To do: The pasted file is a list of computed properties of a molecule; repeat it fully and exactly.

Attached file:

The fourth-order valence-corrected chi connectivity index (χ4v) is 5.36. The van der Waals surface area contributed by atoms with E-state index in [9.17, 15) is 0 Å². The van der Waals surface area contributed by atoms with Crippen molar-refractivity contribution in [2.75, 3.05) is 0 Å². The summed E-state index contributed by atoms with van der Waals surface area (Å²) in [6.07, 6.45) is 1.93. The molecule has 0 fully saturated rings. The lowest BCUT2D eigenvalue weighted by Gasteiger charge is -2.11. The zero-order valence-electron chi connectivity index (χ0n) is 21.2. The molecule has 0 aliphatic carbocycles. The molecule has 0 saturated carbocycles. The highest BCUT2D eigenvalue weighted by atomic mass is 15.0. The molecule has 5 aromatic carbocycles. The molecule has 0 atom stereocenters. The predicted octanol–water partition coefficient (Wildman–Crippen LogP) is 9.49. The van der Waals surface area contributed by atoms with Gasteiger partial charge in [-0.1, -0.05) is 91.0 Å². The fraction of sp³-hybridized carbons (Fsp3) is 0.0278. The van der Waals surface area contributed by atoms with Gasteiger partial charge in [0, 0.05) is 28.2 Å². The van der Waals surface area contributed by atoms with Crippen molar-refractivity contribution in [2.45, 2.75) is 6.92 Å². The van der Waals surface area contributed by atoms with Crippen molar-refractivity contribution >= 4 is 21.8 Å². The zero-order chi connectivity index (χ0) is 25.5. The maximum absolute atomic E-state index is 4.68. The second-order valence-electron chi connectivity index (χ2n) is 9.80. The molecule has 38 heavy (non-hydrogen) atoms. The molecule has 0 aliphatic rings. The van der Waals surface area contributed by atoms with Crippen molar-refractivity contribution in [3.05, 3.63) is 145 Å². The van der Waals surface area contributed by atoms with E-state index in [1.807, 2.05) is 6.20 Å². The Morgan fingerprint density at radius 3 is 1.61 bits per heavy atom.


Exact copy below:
The fourth-order valence-corrected chi connectivity index (χ4v) is 5.36. The van der Waals surface area contributed by atoms with E-state index in [9.17, 15) is 0 Å². The van der Waals surface area contributed by atoms with Crippen molar-refractivity contribution in [2.75, 3.05) is 0 Å². The summed E-state index contributed by atoms with van der Waals surface area (Å²) in [6.07, 6.45) is 1.93. The molecule has 0 fully saturated rings. The lowest BCUT2D eigenvalue weighted by Gasteiger charge is -2.11. The zero-order valence-electron chi connectivity index (χ0n) is 21.2. The molecule has 0 aliphatic carbocycles. The molecule has 0 saturated carbocycles. The highest BCUT2D eigenvalue weighted by atomic mass is 15.0. The molecule has 5 aromatic carbocycles. The molecule has 0 atom stereocenters. The predicted octanol–water partition coefficient (Wildman–Crippen LogP) is 9.49. The van der Waals surface area contributed by atoms with Gasteiger partial charge in [-0.1, -0.05) is 91.0 Å². The fraction of sp³-hybridized carbons (Fsp3) is 0.0278. The van der Waals surface area contributed by atoms with Gasteiger partial charge in [0, 0.05) is 28.2 Å². The van der Waals surface area contributed by atoms with Crippen molar-refractivity contribution in [2.45, 2.75) is 6.92 Å². The van der Waals surface area contributed by atoms with Crippen molar-refractivity contribution >= 4 is 21.8 Å². The zero-order chi connectivity index (χ0) is 25.5. The maximum absolute atomic E-state index is 4.68. The second-order valence-electron chi connectivity index (χ2n) is 9.80. The molecule has 38 heavy (non-hydrogen) atoms. The molecule has 0 aliphatic rings. The van der Waals surface area contributed by atoms with Crippen molar-refractivity contribution in [3.05, 3.63) is 145 Å². The van der Waals surface area contributed by atoms with E-state index in [1.807, 2.05) is 6.20 Å². The Morgan fingerprint density at radius 3 is 1.61 bits per heavy atom.